DUBAI (Reuters) - The top court in Western-allied Bahrain upheld three-year jail terms against three relatives of a prominent political activist, a rights group said on Monday, in a case the United Nations says is an unlawful act of reprisal over family connections.
Home to the U.S. Navy’s Fifth Fleet and a British Naval Support Facility, the island state has prosecuted hundreds of protesters in mass trials and banned main opposition groups in recent years. Most of the leading opposition figures and human rights activists are imprisoned or have fled abroad.
Bahrain’s Court of Cassation rejected the appeal of three family members of exiled activist Sayed Ahmed Alwadaei, the London-based human rights group Bahrain Institute for Rights and Democracy (BIRD) said in a statement.
Bahrain’s public prosecutor, in a statement sent to Reuters, confirmed the sentences, saying the Court of Cassation had rejected the defendants’ appeal “in substance”. Monday’s ruling cannot be appealed.
Alwadaei, BIRD’s head of advocacy, said his relatives were convicted based on confessions gained by torture and that they were being “persecuted” for his activism.
Human Rights Watch, Amnesty International and other rights groups had urged Bahraini authorities on Sunday to drop the charges.
Alwadaei’s brother-in-law, Sayed Nazar Alwadaei, his cousin, Mahmood Marzooq Mansoor, and his mother-in-law, Hajar Mansoor Hassan, were sentenced in October 2017 on security-related charges. An appeal court upheld the sentence in December 2017.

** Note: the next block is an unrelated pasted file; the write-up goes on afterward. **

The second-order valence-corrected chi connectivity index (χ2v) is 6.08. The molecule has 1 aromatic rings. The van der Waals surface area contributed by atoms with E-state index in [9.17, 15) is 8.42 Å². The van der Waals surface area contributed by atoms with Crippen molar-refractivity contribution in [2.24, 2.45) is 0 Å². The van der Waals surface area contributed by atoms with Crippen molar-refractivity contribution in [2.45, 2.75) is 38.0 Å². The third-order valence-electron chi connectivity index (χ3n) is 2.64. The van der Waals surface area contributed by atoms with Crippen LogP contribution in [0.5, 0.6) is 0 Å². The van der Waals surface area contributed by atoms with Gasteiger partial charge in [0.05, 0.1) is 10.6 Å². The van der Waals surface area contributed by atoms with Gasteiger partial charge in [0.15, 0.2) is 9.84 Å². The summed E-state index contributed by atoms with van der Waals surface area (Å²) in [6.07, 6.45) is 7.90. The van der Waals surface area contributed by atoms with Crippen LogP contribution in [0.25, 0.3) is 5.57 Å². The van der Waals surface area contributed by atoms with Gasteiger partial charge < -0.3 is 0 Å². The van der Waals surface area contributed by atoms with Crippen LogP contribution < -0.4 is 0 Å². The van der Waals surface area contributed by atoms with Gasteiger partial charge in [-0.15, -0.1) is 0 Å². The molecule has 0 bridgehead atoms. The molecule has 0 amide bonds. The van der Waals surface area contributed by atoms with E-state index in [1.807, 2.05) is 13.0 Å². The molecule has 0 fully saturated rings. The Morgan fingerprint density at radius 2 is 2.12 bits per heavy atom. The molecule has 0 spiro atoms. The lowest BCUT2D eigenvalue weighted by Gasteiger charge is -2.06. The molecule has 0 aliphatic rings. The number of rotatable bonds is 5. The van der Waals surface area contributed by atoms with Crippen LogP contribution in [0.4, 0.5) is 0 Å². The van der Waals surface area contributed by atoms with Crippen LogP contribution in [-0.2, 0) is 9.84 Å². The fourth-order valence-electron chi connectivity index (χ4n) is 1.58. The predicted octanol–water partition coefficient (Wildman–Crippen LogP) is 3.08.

Bahrain’s criminal investigation department said last month the three were sentenced for “terrorist crimes”, rejecting criticism by the U.N. Working Group on Arbitrary Detention that the three were held due to their kinship with Alwadaei.
The activist’s inlaws were each sentenced to three years for planting “fake bombs” while his cousin is serving an 11 year sentence under separate cases involving arson and explosives.
Bahrain has clamped down on dissent after pro-democracy protests in 2011, led mainly by Shi’ite Muslims in the Sunni-ruled country, were quashed with the help of fellow Gulf states.
Alwadaei, based in Britain, said authorities moved against his relatives after he took part in a London demonstration last year to protest against the attendance of Bahrain’s king at a royal horse show in Britain.
“I will not rest until my family is free. Their continued imprisonment is a shameful reminder of the UK’s weak position when dealing with human rights abuses committed by an ally country,” Alwadaei said in the statement.
Reporting By Aziz El Yaakoubi; Editing by William Maclean and Gareth Jones